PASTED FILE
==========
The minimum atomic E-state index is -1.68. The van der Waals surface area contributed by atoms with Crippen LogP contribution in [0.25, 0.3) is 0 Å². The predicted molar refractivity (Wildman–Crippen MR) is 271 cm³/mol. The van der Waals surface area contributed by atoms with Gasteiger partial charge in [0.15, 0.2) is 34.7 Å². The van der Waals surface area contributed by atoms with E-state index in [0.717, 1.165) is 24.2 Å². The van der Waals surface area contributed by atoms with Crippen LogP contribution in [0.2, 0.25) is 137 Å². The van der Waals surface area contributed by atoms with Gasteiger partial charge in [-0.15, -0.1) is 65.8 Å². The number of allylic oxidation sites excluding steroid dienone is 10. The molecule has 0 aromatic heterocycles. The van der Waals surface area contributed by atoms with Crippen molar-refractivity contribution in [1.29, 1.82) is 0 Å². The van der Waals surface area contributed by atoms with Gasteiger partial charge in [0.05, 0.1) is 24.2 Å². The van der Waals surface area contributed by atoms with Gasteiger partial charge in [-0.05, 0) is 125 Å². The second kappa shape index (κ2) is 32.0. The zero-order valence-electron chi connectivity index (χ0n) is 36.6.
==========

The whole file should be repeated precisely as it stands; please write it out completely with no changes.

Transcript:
The minimum atomic E-state index is -1.68. The van der Waals surface area contributed by atoms with Crippen LogP contribution in [0.25, 0.3) is 0 Å². The predicted molar refractivity (Wildman–Crippen MR) is 271 cm³/mol. The van der Waals surface area contributed by atoms with Gasteiger partial charge in [0.15, 0.2) is 34.7 Å². The van der Waals surface area contributed by atoms with E-state index in [0.717, 1.165) is 24.2 Å². The van der Waals surface area contributed by atoms with Crippen LogP contribution in [0.2, 0.25) is 137 Å². The van der Waals surface area contributed by atoms with Gasteiger partial charge in [-0.15, -0.1) is 65.8 Å². The number of allylic oxidation sites excluding steroid dienone is 10. The molecule has 0 aromatic heterocycles. The van der Waals surface area contributed by atoms with Crippen molar-refractivity contribution in [1.29, 1.82) is 0 Å². The van der Waals surface area contributed by atoms with Gasteiger partial charge in [0.05, 0.1) is 24.2 Å². The van der Waals surface area contributed by atoms with Gasteiger partial charge in [-0.05, 0) is 125 Å². The second kappa shape index (κ2) is 32.0. The zero-order valence-electron chi connectivity index (χ0n) is 36.6.